college & career, relationships


My computer crashed a few weeks ago. For striving to work in the journalism industry, it wasn’t quite ideal. It crashed and many pieces of writing I’ve drafted up over the years went with it. I exited the door of the repair shop on 14th street and walked all the way home up to 95th. I was already so upset so might as well just walk home for the dramatic effect, right? The first part of my walk I was just on the verge of crying, but once I calmed down, I was trying to determine why exactly I was upset about losing writing I never did anything with. Perhaps it was because it was so honest, so vulnerable. When I get honest, I begin to see the mess and the brokenness. But there’s this desire and this urge for someone to read it. There’s this risk I’ve always wanted to take to share it with people and hope that they’d listen, that maybe they’d relate. That they’d tell me it’s ok or say “me too.”

The thing is, the Lord has given us this desire for vulnerability. He’s placed a desire in each of us that craves to be honest and real. But this broken world we are living in tells us to keep it all in and mask it all up. And that we should look like we have it all together all of the time, even though none of us really do. However, the beautiful thing is that we get to be completely vulnerable with Jesus all of the time and not only that, but He gives us this special opportunity to do the same with each other.

I have been thinking a lot lately about the relationships the Lord has given me in life. I have some truly incredible ones. There are a few friendships I have been thinking about that are different than other relationships I’ve experienced in this life so far. I’m sure my younger self would take a look at some of the relationships I have today and think, wow how the heck did you get friends like those? The truth is though that there’s a lot to it. I can’t think of a better way to sum it up than how Shauna Niequist does in her book Cold Tangerines, “True friendship is a sacred, important thing, and it happens when we drop down into that deeper level of who we are, when we cross over into the broken, fragile parts of ourselves. We have to give something up in order to get friendship like that. We have to give up our need to be perceived as perfect. We have to give up our ability to control what people think of us. We have to overcome the fear that when they see the depths of who we are, they’ll leave. But what we give up is nothing in comparison to what this kind of friendship gives us.”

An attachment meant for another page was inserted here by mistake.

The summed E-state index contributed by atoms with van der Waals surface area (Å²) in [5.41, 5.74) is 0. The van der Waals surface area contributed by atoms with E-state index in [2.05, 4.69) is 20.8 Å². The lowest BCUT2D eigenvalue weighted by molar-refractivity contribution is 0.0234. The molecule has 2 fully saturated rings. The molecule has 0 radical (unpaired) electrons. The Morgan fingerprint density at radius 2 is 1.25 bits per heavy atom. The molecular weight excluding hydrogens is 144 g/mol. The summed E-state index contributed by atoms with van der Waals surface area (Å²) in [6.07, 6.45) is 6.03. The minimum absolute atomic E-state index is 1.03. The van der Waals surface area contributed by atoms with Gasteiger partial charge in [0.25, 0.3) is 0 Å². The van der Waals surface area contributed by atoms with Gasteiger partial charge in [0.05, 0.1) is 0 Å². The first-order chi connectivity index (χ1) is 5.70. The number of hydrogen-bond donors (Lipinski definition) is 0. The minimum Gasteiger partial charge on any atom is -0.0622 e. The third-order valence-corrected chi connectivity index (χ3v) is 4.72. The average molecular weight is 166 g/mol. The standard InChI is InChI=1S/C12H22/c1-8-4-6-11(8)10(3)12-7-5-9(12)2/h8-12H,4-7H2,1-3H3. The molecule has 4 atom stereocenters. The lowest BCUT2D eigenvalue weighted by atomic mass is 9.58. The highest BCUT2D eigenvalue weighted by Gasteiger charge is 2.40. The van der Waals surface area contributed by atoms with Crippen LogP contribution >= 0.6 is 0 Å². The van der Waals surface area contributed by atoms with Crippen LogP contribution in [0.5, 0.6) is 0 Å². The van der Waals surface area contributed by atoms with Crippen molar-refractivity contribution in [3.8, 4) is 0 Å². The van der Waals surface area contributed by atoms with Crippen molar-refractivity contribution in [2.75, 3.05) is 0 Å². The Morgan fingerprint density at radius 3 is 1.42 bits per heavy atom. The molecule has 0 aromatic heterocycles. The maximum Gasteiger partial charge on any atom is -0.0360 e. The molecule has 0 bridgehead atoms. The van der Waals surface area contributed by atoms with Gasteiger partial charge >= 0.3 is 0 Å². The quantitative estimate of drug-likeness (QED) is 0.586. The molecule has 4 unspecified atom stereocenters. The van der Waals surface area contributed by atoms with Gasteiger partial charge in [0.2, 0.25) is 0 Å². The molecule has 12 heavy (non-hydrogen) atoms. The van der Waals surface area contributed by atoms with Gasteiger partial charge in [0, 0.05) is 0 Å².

You see, vulnerability is the answer. It’s what it is going to take to fill that hole, that desire that each one of us has. And the Lord did not put it there by mistake. It’s a risk. Putting yourself out there like that. Taking the mask off. But even if it fails, we have Jesus to lean on. And as if that’s not enough, the potential of what to come with this vulnerableness is worth the risk. So what I would tell my younger self, or anyone looking for real friendship is to start being real with people. Because let’s face it, we all know brokenness. I heard someone once say, “You know how it’s kind of impossible to describe what being sleepy in the morning feels like? Yet, each and every one of us knows. We could all empathize because we all know. You can just look into the eyes of another fellow sleepy person and just…know. I think brokenness is is kind of like that too. We all just know. We can’t always describe it, but we all just know.”

I remember being at a leader weekend once and the speaker asking, “What would you do if you weren’t afraid?” This was back in 2015, and yet one of the first things I wrote down on my list was “tell people how I truly feel, be completely honest and real with them, and tell the ones I care about that I do.” That may have been two years ago, but it is likely still the same today. No wonder I was so torn up over losing thoughts I’d written up but never shared with anyone. But at the same time, as I sit here and think about vulnerability, I am able to see that one of the best results it produces is that we are able to see His power in our weakness. We are also able see how His grace covers us. We begin to see who we are, and our story, and how the grace plays out in our lives. And most importantly, we see more and more how deeply loved by Jesus we are. The gospel sets us free. It brings the freedom to face every true, honest, messy and broken part about ourselves and to face it without the fear of rejection or disapproval. Nothing is too messy or too broken for the Lord to enter into it. And in fact, those are the parts He wants to be let in the most.

I have come to accept the fact that many things in this life are a risk. Writing is a risk. Being vulnerable with each other is a risk. But it’s the riskiest things that produce the best and most beautiful results. We have been set free and we get to be who we truly are. We don’t have to mask it up. And if people don’t accept it, if people don’t want to be your friend, if you get rejected, etc., it’s ok. We have Jesus.

words by Megan Sauers and photo by Hailey Pierce


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